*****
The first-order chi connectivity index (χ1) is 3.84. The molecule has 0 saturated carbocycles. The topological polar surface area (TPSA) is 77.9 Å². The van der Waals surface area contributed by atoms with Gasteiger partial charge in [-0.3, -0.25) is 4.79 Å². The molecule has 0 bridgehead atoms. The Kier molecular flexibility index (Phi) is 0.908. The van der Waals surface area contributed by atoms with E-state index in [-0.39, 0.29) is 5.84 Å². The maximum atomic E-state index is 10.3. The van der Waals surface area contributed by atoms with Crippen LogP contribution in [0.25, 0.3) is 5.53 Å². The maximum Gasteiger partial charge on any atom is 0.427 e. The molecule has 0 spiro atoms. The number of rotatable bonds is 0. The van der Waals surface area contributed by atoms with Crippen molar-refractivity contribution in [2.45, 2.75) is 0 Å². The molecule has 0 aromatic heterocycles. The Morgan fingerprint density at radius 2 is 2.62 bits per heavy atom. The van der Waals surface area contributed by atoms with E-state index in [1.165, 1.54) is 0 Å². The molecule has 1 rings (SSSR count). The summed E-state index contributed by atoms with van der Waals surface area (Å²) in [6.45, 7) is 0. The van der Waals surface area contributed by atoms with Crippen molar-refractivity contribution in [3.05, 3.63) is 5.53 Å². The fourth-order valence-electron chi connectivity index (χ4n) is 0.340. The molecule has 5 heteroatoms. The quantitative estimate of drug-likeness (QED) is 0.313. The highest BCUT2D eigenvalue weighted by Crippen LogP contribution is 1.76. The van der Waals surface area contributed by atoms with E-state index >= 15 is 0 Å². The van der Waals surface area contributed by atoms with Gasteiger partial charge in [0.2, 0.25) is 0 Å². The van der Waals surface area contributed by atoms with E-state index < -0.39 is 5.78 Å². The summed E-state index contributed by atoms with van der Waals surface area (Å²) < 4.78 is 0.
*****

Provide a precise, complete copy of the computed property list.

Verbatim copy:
The first-order chi connectivity index (χ1) is 3.84. The molecule has 0 saturated carbocycles. The topological polar surface area (TPSA) is 77.9 Å². The van der Waals surface area contributed by atoms with Gasteiger partial charge in [-0.3, -0.25) is 4.79 Å². The molecule has 0 bridgehead atoms. The Kier molecular flexibility index (Phi) is 0.908. The van der Waals surface area contributed by atoms with E-state index in [-0.39, 0.29) is 5.84 Å². The maximum atomic E-state index is 10.3. The van der Waals surface area contributed by atoms with Crippen LogP contribution in [0.25, 0.3) is 5.53 Å². The maximum Gasteiger partial charge on any atom is 0.427 e. The molecule has 0 spiro atoms. The number of rotatable bonds is 0. The van der Waals surface area contributed by atoms with Crippen molar-refractivity contribution in [2.45, 2.75) is 0 Å². The molecule has 0 aromatic heterocycles. The Morgan fingerprint density at radius 2 is 2.62 bits per heavy atom. The van der Waals surface area contributed by atoms with E-state index in [1.165, 1.54) is 0 Å². The molecule has 1 rings (SSSR count). The summed E-state index contributed by atoms with van der Waals surface area (Å²) in [6.45, 7) is 0. The van der Waals surface area contributed by atoms with Crippen molar-refractivity contribution in [3.05, 3.63) is 5.53 Å². The fourth-order valence-electron chi connectivity index (χ4n) is 0.340. The molecule has 5 heteroatoms. The quantitative estimate of drug-likeness (QED) is 0.313. The highest BCUT2D eigenvalue weighted by Crippen LogP contribution is 1.76. The van der Waals surface area contributed by atoms with E-state index >= 15 is 0 Å². The van der Waals surface area contributed by atoms with Gasteiger partial charge in [0.2, 0.25) is 0 Å². The van der Waals surface area contributed by atoms with E-state index < -0.39 is 5.78 Å². The summed E-state index contributed by atoms with van der Waals surface area (Å²) < 4.78 is 0.